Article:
This recent post on Dynamo Nodes shows how a simple Navisworks Search Set can be built by Dynamo running inside of Revit:
Create Navisworks Search Set XML for Element Ids | Dynamo Nodes

In the first release, this node just uses Element Ids to build a long ‘orsearch set, but this basic idea could easily be extended and adapted to more closely connect Revit to Navisworks search workflows through Dynamo.

Here is a Screencast:

XML files are everywhere. And in the BIM world, we have to deal with a range of different xml file schemas, such as BCF, Navisworks Clash Reports and Viewpoints, and so forth. Hiding inside these XMLs there is some very useful information. For example, BCF files often have Element IDs in the viewpoint.bcfv component, and Navisworks XML files often have point XYZ values. Can we easily get access to this information for use in Dynamo, and then in Revit?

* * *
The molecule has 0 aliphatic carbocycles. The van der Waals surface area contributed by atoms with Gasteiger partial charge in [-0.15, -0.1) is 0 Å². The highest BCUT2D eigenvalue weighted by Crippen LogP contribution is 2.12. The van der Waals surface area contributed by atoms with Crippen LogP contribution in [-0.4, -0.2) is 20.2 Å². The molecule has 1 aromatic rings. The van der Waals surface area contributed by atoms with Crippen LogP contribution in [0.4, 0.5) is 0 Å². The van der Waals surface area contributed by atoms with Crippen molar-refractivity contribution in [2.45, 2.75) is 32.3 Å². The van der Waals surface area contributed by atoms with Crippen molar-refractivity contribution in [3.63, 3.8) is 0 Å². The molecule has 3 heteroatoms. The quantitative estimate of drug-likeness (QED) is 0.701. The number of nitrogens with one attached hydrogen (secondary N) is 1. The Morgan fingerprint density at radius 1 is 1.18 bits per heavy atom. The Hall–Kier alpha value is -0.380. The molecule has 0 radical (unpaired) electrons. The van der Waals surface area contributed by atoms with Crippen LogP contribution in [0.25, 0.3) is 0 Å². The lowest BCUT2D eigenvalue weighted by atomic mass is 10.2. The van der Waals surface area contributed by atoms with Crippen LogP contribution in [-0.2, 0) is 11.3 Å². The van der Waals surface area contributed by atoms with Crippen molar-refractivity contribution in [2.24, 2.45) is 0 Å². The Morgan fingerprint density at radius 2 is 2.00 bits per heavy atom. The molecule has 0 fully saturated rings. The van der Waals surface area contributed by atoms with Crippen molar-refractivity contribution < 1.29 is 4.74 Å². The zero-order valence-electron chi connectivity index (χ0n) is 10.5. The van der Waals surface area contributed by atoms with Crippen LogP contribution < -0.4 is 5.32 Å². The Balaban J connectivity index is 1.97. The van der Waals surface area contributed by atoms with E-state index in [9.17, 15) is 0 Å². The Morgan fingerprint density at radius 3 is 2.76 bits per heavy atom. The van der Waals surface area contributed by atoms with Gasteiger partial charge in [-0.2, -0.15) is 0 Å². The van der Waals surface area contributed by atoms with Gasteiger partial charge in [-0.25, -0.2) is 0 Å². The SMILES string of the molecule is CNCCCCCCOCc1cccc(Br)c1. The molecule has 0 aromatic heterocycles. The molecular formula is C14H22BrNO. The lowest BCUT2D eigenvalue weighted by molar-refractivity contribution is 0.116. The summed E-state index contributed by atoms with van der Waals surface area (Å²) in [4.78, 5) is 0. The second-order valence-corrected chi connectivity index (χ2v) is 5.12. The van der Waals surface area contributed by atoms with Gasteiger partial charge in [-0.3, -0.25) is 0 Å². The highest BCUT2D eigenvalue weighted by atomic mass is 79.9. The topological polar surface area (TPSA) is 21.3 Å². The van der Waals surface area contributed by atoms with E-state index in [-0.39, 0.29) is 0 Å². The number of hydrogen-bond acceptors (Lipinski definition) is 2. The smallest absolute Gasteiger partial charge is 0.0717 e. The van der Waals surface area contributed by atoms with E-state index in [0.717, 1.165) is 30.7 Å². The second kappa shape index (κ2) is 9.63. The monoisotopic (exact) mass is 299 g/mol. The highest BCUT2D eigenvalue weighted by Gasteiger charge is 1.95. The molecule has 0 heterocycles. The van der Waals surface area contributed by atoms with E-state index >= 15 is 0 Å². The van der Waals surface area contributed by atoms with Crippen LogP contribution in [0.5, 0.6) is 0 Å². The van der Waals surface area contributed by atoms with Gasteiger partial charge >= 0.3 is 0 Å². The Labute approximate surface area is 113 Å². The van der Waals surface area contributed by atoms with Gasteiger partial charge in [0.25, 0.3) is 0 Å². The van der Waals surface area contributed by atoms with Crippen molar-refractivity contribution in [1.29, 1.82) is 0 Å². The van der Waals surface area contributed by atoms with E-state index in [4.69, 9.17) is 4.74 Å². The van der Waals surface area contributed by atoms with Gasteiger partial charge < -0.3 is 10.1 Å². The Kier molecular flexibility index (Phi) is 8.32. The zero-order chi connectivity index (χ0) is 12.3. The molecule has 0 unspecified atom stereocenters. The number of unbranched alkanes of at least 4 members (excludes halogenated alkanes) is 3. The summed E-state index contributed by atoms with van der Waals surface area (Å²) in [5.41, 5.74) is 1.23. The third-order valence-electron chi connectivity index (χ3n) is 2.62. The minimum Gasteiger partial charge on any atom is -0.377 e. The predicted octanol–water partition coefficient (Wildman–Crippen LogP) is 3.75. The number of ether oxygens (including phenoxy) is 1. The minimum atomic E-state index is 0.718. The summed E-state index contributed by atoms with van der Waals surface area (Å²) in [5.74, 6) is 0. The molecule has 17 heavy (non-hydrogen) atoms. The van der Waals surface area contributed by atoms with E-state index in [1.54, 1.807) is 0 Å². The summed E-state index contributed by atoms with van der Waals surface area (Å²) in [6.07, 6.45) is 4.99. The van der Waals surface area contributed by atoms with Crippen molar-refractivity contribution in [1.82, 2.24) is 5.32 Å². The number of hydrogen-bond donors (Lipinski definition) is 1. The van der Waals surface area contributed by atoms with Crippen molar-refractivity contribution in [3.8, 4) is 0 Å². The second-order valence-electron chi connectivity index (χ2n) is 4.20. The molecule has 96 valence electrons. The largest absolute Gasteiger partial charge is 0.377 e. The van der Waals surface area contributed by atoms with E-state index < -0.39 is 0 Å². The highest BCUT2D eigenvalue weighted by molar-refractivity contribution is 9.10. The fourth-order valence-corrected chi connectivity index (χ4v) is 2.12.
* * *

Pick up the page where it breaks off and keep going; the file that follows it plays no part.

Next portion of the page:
Yes, we can! There were one or two ways to do this in Dynamo before, but here is my take on it…

Dynamo ships with IronPython, which in turn ships with an XML handler called ElementTree. I have created some basic nodes that give us access to ElementTree functions in Dynamo. Along the way, I learnt a bit about encoding and character sets. It turns out that Navisworks often inserts tricky characters into the XML (like the diameter symbol), so as a workaround (for now) I do a string encoding roundtrip to get rid of these problematic characters. In the same node, I create the ElementTree object: this is a special object that essentially represents structured information about the XML data. The initial import looks like this:

Once we have this ElementTree object in hand, we can start to do some interesting things, like:
Iterate through tree to get individual XML elements